An Oxford study that assessed the risks that the introduction of automation in work sectors currently managed by people might have on employment found that 47% of jobs in the U.S. could be replaced by computers/robots. Most of these jobs are low-wage and routine-based, however the study stresses that once with the advent of more robust computing systems capable of distinguishing patterns, arguably humans’ greatest leverage in front of computer today, might swing away jobs that are more complex in nature. Examples given are diagnosis machines or legal research computing algorithms.
“While computerization has been historically confined to routine tasks involving explicit rule-based activities, algorithms for big data are now rapidly entering domains reliant upon pattern recognition and can readily substitute for labor in a wide range of non-routine cognitive tasks,” write study authors Carl Benedikt Frey and Michael Osborne.
It’s important to stress that the authors do not claim half of all U.S. jobs currently in occupation will be taken over by bots, but that there’s the risk these may be replaced. Evaluating how the work force will look like decades from now is an extremely complex task with high margins +/- of predictions.
Some might argue that this isn’t the first time the working class has to adapt to accommodate employment paradigm shifts. The industrial age is a worthy example. Millions of jobs were displaced then in a myriad of fields by factories. The introduction of fast-paced and efficient assembly lines at the turn of the last century produced a new displacement. Massive globalization starting a few decades ago also caused millions of jobs in developed countries to be lost at the hand of outsourced cheap-labor in developing countries, mostly from Asia.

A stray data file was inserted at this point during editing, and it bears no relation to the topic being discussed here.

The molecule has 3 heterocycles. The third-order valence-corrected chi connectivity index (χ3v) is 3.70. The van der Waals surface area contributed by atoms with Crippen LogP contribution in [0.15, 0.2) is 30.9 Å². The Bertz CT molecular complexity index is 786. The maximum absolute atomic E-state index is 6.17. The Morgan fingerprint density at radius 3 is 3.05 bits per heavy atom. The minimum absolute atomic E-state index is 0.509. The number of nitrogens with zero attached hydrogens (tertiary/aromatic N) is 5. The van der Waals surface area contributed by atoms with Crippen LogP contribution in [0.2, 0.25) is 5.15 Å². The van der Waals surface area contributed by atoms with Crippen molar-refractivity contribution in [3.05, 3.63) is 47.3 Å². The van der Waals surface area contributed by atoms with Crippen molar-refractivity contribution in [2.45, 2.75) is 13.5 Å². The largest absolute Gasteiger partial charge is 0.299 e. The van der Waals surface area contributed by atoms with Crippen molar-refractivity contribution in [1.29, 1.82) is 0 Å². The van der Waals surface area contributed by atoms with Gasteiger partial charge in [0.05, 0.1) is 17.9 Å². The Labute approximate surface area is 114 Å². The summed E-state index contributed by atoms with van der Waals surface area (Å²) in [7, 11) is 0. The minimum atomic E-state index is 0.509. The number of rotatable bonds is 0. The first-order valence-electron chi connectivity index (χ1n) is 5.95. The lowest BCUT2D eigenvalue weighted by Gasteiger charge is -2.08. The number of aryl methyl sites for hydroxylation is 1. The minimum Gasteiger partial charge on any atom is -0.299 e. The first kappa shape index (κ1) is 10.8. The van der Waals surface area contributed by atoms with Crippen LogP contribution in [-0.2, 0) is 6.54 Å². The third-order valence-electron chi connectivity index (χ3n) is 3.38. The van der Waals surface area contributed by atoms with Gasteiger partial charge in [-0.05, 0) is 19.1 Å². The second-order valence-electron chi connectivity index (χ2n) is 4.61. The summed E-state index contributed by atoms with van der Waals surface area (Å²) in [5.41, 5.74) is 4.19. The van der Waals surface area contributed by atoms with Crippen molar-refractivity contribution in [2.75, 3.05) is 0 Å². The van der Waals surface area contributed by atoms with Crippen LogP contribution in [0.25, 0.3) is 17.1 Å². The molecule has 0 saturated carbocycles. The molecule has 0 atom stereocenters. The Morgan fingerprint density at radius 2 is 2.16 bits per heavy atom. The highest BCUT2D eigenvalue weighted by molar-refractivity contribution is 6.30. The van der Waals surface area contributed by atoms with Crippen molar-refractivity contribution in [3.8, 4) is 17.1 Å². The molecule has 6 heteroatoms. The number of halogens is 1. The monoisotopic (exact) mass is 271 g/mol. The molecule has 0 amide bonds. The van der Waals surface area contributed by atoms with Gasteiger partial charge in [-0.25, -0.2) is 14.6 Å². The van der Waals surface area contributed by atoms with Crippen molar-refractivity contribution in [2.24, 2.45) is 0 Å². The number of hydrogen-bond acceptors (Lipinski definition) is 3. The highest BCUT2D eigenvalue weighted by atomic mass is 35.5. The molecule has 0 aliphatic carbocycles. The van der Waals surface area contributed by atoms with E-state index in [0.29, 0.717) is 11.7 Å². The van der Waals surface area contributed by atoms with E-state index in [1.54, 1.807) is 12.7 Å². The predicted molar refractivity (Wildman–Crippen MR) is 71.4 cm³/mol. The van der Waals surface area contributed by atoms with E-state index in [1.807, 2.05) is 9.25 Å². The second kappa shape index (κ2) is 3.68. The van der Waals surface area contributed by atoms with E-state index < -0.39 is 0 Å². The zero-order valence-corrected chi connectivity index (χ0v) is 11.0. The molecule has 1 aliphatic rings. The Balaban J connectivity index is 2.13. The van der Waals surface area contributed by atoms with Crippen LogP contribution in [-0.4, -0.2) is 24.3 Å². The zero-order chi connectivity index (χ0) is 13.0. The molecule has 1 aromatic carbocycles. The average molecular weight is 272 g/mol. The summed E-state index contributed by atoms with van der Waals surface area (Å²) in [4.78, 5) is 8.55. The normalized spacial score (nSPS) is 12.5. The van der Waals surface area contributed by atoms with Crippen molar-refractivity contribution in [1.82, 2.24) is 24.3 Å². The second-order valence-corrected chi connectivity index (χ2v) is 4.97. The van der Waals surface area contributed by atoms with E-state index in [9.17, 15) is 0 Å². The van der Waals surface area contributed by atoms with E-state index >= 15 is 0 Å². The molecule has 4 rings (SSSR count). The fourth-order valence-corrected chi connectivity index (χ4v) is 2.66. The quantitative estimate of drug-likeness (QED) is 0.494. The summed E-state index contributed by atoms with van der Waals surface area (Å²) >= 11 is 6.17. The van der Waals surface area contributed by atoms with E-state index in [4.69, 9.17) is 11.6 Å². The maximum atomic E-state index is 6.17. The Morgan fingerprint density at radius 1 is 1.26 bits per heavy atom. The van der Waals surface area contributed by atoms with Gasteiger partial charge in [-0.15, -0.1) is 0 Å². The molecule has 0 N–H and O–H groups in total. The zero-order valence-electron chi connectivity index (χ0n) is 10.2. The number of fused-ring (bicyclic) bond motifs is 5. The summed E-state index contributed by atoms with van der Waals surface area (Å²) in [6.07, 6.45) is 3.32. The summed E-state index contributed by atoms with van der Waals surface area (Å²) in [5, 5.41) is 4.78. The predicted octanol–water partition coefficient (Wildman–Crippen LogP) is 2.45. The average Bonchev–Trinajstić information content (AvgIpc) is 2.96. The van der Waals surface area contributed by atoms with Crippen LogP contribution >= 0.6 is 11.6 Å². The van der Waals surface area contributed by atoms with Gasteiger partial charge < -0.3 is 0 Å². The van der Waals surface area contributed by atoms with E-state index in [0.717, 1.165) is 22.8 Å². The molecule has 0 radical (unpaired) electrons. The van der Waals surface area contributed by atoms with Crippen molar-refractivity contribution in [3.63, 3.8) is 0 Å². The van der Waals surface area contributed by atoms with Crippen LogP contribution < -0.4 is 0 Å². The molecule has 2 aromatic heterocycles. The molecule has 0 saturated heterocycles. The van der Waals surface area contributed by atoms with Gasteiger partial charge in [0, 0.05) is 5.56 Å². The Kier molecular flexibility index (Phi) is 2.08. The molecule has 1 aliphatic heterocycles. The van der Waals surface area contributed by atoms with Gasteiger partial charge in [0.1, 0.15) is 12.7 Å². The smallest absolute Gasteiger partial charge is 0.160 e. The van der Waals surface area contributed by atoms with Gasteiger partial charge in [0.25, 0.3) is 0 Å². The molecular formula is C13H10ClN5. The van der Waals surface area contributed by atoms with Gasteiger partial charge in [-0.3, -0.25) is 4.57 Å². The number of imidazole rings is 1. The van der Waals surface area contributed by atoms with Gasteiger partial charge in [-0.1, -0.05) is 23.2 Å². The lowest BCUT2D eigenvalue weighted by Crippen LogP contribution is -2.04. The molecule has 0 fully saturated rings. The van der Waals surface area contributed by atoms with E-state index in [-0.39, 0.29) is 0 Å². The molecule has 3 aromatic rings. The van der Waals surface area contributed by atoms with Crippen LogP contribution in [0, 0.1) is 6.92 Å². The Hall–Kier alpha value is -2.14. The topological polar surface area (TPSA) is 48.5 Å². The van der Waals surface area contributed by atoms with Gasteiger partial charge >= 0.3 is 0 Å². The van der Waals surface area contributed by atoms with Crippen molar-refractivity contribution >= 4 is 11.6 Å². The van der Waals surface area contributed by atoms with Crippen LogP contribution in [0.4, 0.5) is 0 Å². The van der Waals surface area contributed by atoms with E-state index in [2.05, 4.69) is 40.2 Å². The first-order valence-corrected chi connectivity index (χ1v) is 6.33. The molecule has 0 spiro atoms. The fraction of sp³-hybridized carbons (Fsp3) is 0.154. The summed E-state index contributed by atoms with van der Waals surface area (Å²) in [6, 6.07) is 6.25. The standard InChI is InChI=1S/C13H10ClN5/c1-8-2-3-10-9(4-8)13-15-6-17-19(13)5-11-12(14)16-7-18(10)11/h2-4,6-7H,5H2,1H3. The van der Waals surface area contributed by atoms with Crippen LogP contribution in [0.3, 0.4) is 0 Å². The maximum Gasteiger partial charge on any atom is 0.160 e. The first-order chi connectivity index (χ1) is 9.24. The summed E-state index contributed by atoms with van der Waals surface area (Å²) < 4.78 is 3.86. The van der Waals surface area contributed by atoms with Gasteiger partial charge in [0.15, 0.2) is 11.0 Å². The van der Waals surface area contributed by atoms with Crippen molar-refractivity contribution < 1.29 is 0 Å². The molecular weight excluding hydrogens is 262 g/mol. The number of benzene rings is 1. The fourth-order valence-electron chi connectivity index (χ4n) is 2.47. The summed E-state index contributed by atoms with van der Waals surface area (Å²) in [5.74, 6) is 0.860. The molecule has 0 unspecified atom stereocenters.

The workforce has been forced to adapt, although periods of transition have always been followed by turmoil. The real question is will this transition period be this time more difficult than the previous ones? As more and more jobs become automated, it may be the case that people could have a tougher time at re-purposing their skill set. In an article for the New York Times, Economists David Autor and David Dorn argue that most of the jobs that will be displaced in the near future by computers are those currently classed as entry-level. Displaced workers will thus have do move down the ladder and settle for lower paying jobs – jobs that are cheaper to be handled by humans than computers. This will lead to an even further deepening of the gap between the lower class and upper class – basically bashing the middle class. These possibly foreseeable consequences need to be thoroughly assessed by policymakers.
Story via Singularity Hub
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